Not only does an employer have a moral duty to employees to keep his or her workplace safe and free of unnecessary dangers, but the employer also has a legal duty to maintain safe premises. If the employer is grossly negligent in failing to keep his or her premises risk-free, for example – in addition to being able to file a workers’ compensation claim – an injured employee may have a viable cause of action to pursue financial damages in civil court.
To prevent unnecessary accidents, one thing that employers must pay particularly close attention to is the prevention and speedy elimination of wet and slippery surfaces. Here is what employers and managers can do to eliminate such dangers:
- Parking lots have to stay in good repair. If workers are walking through the parking lot, they shouldn’t have to navigate slippery oil spots, ice, large potholes or cracks that could trip them and result in injuries.
- During winter months, any snow and ice on sidewalks or outdoor areas frequented by employees must be removed as quickly as possible. If necessary, employers should cordon off slippery areas during extreme weather conditions to prevent slipping risks.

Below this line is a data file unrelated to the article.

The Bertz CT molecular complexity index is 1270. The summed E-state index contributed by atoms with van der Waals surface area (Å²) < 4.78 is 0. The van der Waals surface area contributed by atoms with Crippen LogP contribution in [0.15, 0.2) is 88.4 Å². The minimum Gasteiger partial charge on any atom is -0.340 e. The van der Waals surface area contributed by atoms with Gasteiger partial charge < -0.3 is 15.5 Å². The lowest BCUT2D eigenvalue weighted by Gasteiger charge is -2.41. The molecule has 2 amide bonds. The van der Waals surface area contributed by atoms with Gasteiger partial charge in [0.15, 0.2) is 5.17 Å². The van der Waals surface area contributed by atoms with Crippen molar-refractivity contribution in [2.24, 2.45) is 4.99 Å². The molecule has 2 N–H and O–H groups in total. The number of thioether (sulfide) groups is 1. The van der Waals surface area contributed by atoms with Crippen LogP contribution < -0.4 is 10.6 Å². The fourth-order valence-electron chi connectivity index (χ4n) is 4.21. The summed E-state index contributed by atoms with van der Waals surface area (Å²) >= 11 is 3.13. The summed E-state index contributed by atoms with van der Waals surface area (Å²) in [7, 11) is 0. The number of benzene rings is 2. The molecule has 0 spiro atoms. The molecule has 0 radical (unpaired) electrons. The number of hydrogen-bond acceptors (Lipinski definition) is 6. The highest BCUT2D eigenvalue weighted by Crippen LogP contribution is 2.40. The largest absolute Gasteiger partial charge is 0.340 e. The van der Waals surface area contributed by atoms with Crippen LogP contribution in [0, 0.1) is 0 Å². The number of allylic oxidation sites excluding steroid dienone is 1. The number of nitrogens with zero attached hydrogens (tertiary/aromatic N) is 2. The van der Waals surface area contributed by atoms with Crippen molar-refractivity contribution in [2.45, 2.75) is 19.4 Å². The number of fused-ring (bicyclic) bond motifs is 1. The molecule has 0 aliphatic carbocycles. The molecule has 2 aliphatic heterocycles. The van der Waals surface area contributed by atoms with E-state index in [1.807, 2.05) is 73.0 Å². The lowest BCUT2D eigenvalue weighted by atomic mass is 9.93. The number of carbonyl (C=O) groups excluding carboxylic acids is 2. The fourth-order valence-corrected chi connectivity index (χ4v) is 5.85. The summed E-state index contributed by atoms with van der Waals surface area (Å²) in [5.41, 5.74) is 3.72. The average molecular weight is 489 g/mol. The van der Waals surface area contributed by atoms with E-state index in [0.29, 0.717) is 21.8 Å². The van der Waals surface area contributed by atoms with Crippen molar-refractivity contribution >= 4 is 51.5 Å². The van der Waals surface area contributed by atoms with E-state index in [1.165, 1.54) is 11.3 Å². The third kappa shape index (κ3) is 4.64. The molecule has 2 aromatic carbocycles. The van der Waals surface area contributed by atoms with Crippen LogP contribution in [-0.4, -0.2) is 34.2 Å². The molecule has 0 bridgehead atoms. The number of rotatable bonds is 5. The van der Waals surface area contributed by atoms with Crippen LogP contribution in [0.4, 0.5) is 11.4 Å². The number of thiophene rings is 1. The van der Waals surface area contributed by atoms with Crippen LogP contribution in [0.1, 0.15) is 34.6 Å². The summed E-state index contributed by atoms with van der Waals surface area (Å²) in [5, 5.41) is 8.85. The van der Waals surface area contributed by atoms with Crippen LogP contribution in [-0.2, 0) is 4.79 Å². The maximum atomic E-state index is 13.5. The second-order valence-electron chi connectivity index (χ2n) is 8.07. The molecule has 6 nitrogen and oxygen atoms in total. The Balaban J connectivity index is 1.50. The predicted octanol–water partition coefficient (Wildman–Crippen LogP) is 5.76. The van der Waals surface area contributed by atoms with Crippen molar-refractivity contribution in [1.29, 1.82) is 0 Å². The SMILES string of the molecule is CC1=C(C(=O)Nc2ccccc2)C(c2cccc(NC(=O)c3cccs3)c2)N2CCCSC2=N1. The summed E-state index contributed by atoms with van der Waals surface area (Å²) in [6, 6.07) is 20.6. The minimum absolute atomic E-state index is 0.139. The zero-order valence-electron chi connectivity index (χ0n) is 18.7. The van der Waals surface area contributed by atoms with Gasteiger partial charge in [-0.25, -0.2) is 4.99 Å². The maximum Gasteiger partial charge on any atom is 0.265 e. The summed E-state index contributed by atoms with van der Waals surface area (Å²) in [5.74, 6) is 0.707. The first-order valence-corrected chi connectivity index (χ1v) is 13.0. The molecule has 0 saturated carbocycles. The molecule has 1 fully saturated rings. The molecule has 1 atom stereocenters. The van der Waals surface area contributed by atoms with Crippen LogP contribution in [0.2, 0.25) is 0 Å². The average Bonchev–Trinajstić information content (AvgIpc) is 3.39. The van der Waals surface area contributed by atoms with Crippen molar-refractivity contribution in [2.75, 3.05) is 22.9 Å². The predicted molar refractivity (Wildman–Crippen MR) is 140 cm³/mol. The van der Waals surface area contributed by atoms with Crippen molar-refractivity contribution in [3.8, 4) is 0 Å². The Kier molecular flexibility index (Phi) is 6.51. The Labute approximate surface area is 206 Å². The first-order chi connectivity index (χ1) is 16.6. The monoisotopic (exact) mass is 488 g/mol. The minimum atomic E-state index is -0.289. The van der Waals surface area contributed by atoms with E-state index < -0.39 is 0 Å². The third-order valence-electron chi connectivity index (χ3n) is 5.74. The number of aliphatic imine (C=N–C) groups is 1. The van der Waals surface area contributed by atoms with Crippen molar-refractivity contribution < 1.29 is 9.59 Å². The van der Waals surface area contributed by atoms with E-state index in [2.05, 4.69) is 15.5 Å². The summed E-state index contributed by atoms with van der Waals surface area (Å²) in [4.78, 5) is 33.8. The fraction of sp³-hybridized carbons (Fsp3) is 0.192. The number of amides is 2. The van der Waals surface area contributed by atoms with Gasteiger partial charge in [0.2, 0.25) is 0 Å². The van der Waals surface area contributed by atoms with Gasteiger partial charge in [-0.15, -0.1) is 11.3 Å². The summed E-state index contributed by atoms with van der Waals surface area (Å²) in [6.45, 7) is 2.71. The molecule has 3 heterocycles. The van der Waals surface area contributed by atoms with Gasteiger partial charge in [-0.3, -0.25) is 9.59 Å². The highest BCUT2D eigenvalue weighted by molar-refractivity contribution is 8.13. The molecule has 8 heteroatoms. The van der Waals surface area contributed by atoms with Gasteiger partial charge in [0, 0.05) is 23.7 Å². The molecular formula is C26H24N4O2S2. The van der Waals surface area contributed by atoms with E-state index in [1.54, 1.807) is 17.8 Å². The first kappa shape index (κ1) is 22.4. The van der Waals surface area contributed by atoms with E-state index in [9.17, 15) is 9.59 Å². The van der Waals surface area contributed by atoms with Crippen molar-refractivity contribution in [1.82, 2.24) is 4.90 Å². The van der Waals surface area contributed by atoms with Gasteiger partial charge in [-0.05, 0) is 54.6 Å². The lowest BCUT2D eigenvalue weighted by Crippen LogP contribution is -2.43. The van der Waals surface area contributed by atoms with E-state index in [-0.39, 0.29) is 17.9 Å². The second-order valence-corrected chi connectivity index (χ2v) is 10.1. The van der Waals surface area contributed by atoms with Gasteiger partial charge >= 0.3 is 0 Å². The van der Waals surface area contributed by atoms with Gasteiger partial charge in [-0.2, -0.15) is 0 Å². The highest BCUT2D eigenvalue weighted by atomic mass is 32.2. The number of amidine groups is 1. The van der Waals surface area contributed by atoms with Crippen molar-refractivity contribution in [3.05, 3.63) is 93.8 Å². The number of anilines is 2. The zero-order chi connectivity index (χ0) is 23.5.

- Wherever there is a potentially slippery area frequented by employees, employers should apply anti-skid paint or anti-skid adhesive striping. Employers should also use anti-skid floor cleaning solution to give employees as much traction as possible.
- Employers should assign an employee to “anti-slip” duty. This employee should inspect work areas at least several times a day to ensure that there aren’t any unnecessary slip and fall risks.
If you suffered injuries at work because of a wet or slippery surface, you may have both a viable workers’ compensation claim and a personal injury claim for financial damages depending on your situation. By visiting our website you can learn more about the basics of injured worker lawsuits.